- Señor Lieutenant MAUS.
- SANTAÑA PEREZ.
I, Santaña Perez, state unknowingly we have met on the Haros River with the force of Americans and of Indian soldiers, we coming the Mexicans, have fired, that without turning back any of us, for we could not see at the time.
- Captain CRAWFORD.
- Lieut. MAUS.
- SANTAÑA PEREZ.
Mexico, January 20, 1886.
Sir: I have the honor to make the following statement:
On the morning of January 10, 1886, Captain Crawford’s command of Indian scouts captured the camp of the hostile Indians on the Haros River, in Sonora, Mexico. There were present eighty-one scouts; Captain Crawford, Third Cavalry; First Lieut. M. P. Maus, First Infantry; Second Lieut. W. E. Shipp, Tenth Cavalry; Mr. Thomas Horn, Mr. Wm. Harrison, and Second-Class Hospital Steward Nemick, Troop G, Fourth Cavalry.
The command went into camp near the old hostile camp, and Captain Crawford sent two scouts to bring up the pack mules, which had been left in rear the preceding day.
About 7 a.m., January 11, the scouts cried out that a great many Mexican soldiers were coming. Lieutenant Maus, Mr. Horn, and I ran forward to let them know who we were. Captain Crawford was lying down and did not get up immediately. The Mexicans commenced firing on the scouts at short range. The latter took refuge in the rocks and returned the fire. Lieutenant Maus, Mr. Horn, and I meanwhile kept calling out who we were. Calls had been made before the firing commenced. We tried to stop the shooting on both sides, but the Mexicans were so near that it was a matter of absolute necessity for the scouts to protect themselves.
The Indians did very little shooting at this time and acted strictly on the defensive. After some time the firing ceased, and we continued calling out that we were American soldiers. At this time I saw Captain Crawford standing on a rock about 20 yards in the rear of me; a small party of Mexicans was near, and while Mr. Horn was talking to them in Spanish, they without warning opened fire on us, giving Captain Crawford a mortal wound in the head and slightly wounding Mr. Horn in the arm. The men who did this shooting were not 30 yards from us, and I cannot believe that [Page 581] they thought we were Indians. Captain Crawford’s entire person was exposed, and his face and dress could not be mistaken for those of an Indian. He wore a soldier’s uniform and a brown campaign hat, and he had a good deal of beard on his face. Mr. Horn was dressed in civilian’s clothes and while talking held his hat in his hand. I was near him, and wore a brown canvas coat, blue trousers, and a brown hat. I was unarmed.
I know of no demonstration on the part of the scouts which could furnish a cause for this attack in the midst of our talk. The firing then recommenced on both sides, and continued at intervals for more than an hour. Captain Crawford was not conscious after he was shot, but the remaining officers and Mr. Horn did their best to put an end to the fight, continually restraining the scouts and calling to the Mexicans. We had a very strong position on the rocks, and the Mexicans, failing to dislodge us, finally withdrew to a hill about 500 yards distant.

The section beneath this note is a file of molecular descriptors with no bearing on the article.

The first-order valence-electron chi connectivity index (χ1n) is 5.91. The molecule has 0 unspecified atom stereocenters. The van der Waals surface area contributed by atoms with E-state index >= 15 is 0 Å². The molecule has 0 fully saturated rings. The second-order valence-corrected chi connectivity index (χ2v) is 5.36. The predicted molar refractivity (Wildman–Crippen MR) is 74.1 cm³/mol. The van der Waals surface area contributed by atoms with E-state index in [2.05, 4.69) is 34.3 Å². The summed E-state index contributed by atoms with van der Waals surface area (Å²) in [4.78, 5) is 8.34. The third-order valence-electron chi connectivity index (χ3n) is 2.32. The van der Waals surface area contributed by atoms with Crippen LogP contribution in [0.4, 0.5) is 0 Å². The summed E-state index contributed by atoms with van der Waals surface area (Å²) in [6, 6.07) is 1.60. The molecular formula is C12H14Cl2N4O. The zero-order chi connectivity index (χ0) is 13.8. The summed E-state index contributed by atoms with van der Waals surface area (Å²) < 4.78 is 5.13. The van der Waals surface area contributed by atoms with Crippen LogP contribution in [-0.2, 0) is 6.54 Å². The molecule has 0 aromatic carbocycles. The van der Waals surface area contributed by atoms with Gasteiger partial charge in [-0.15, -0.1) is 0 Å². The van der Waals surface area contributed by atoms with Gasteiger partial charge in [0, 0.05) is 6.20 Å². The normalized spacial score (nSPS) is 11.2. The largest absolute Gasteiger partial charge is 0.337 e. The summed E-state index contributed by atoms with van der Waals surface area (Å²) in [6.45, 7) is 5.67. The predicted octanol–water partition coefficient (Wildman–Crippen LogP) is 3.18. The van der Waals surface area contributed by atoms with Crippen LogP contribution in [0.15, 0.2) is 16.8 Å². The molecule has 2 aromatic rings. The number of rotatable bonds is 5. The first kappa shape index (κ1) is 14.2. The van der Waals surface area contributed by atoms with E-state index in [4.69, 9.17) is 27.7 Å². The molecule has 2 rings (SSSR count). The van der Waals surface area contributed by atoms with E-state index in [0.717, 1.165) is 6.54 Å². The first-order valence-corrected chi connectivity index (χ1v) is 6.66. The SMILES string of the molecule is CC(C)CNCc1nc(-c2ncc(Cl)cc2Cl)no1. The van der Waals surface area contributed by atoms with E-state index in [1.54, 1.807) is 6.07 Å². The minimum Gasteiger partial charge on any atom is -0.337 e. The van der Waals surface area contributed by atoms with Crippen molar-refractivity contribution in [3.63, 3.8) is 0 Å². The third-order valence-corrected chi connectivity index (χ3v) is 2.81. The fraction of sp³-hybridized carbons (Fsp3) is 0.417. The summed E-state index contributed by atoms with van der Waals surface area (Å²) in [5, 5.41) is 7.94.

Mr. Horn, who speaks Spanish well, then succeeded in getting an answer to his repeated calls. He went unarmed to the Mexican camp and was soon followed by Lieutenant Maus. From this time there was no more firing. One scout was severely wounded while in bed at the beginning of the fight and two others were slightly wounded; that they did not suffer more was due to the protection afforded by the rocks. I saw three dead Mexicans. The scouts who were near Captain Crawford say that one of these was the man who shot him. When Lieutenant Mans went to the Mexicans after the fight he left me in charge of the camp, and. I had no communication with the Mexicans then or afterwards. We left this camp on the morning of January 13.
The scouts behaved admirably. Although we tried to stop the fight it was impossible to prevent some firing by them, but they did no more than was necessary for self-defense. I saw no white men fire. I feel constrained to make special mention of the admirable services rendered by Mr. Horn, and of his bravery and coolness, although wounded.
The Mexicans may have originally thought our scouts were hostiles, but there was no reason why they should not have immediately discovered their error. The presence of six white men, whom they were obliged to see, and the continued calls made to them in Spanish and English, which they certainly heard, make an excuse impossible.
The shooting of Captain Crawford by a man not 25 yards distant seems a deliberate assassination.
Very respectfully, &c.,
- W. E. SHIPP,
Second Lieutenant, Tenth Cavalry.
- First Lieut. M. P. Maus,
First Infantry, Commanding Second Battalion Indian Scouts.
Mexico, February 23, 1886.
Statement of Mr. Thomas Horn concerning the engagement between American and Mexican forces, about 60 miles southeast of Nacori, Sonora, Mexico, January 11, 1886.